Japanese boxwoods have been a part of American landscape since colonial times, used as specimen, foundation and border plants. Boxwoods are common as hedge plants to outline formal gardens, define borders and many other uses. Many topiary structures use boxwoods, and the shrub is just as common left to grow to its own shape as it is to be tightly pruned into detail.
Landscape Design Basics
Eye-catching landscape design elements revolve around texture and color in plant foliage and bloom. Choosing colors that complement or contrast each other is a matter of personal taste. When choosing a landscape design, consider the style of your house, the amount of sun availability, soil quality, personal taste and the amount of work involved. Japanese boxwood sun needs full sun to part shade and work well as a green backdrop to any type of shrub.
Flowering shrubs offer contrast in texture with the small, tight leaves of the Japanese boxwood. Most flowering shrubs grow in a flowing, natural shape compared to the precise lines of a well-trimmed boxwood. The right flowering shrub for your garden depends on your growing zone and sun availability.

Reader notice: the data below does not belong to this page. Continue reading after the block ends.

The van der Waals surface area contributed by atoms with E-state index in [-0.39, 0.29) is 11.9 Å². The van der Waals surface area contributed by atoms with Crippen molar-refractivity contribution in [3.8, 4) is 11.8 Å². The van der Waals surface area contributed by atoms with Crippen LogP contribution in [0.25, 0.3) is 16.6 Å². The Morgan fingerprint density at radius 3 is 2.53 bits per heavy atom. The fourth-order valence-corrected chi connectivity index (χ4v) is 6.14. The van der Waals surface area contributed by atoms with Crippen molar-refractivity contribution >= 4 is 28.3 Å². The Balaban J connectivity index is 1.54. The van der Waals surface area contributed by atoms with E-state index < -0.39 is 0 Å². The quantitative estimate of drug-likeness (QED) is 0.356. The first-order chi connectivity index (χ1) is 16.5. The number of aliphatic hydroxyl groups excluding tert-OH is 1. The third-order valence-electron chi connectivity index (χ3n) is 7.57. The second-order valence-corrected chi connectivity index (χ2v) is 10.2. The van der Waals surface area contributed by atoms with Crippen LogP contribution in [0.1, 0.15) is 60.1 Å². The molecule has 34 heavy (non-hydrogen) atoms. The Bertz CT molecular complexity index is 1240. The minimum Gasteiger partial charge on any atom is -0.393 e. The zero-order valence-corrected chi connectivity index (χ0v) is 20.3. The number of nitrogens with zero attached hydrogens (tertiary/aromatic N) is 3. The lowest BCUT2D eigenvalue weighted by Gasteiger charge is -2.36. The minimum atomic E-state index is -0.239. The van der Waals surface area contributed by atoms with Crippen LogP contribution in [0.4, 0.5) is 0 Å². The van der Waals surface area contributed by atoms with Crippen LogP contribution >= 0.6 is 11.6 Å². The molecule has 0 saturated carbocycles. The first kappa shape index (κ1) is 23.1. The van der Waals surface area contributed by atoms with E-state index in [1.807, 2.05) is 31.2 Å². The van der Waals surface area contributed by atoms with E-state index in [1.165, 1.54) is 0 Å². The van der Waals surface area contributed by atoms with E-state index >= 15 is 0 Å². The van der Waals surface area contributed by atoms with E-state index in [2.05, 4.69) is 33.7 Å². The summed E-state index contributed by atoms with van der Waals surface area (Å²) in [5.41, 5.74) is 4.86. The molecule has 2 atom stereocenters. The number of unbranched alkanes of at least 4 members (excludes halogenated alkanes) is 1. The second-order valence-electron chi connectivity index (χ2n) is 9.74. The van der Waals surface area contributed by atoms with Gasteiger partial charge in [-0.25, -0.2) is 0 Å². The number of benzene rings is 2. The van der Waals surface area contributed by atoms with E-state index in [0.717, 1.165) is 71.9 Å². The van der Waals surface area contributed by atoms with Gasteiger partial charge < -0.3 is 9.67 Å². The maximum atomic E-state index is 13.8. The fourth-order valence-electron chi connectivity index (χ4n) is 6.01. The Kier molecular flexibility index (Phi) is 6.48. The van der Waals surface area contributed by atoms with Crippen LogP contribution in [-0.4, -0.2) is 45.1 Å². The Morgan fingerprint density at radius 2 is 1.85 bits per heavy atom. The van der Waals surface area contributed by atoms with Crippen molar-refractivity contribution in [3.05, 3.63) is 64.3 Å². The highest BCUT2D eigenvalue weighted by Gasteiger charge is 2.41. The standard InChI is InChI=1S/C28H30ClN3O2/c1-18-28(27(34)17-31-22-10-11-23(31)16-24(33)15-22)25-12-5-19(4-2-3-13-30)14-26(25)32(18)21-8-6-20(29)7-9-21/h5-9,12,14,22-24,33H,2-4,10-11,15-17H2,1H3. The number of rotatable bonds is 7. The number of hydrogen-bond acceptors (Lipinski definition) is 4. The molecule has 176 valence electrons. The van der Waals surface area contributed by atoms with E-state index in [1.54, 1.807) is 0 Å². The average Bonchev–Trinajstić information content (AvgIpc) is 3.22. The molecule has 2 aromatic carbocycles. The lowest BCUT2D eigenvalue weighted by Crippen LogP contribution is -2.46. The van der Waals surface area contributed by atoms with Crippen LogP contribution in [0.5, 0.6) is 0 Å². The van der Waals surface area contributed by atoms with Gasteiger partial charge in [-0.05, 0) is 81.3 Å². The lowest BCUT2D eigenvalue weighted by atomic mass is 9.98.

Focus on available foliage colors. Varieties of barberry range from gold to bright red to give depth of color to a foundation garden. Beauty bush, cypress, juniper and spirea all offer many colors and textures. Look to leaf shape and size as well as color to create a well-rounded space.
Boxwoods provide color, shape and function through the seasons. When looking for other shrubs, think beyond the current season. Look for shrubs such as forsythia and lilac that give color in spring as well as summer. Look for the oranges and reds of autumn and textures offered in winter such as the berries of winterberry or the bright red twigs of witch hazel. Evergreens, such as arborvitae, grow into cone shapes or can be trimmed into spirals and other designs for interest. For the best selection of shrubs right for your area, visit your local full-service garden centers in each season.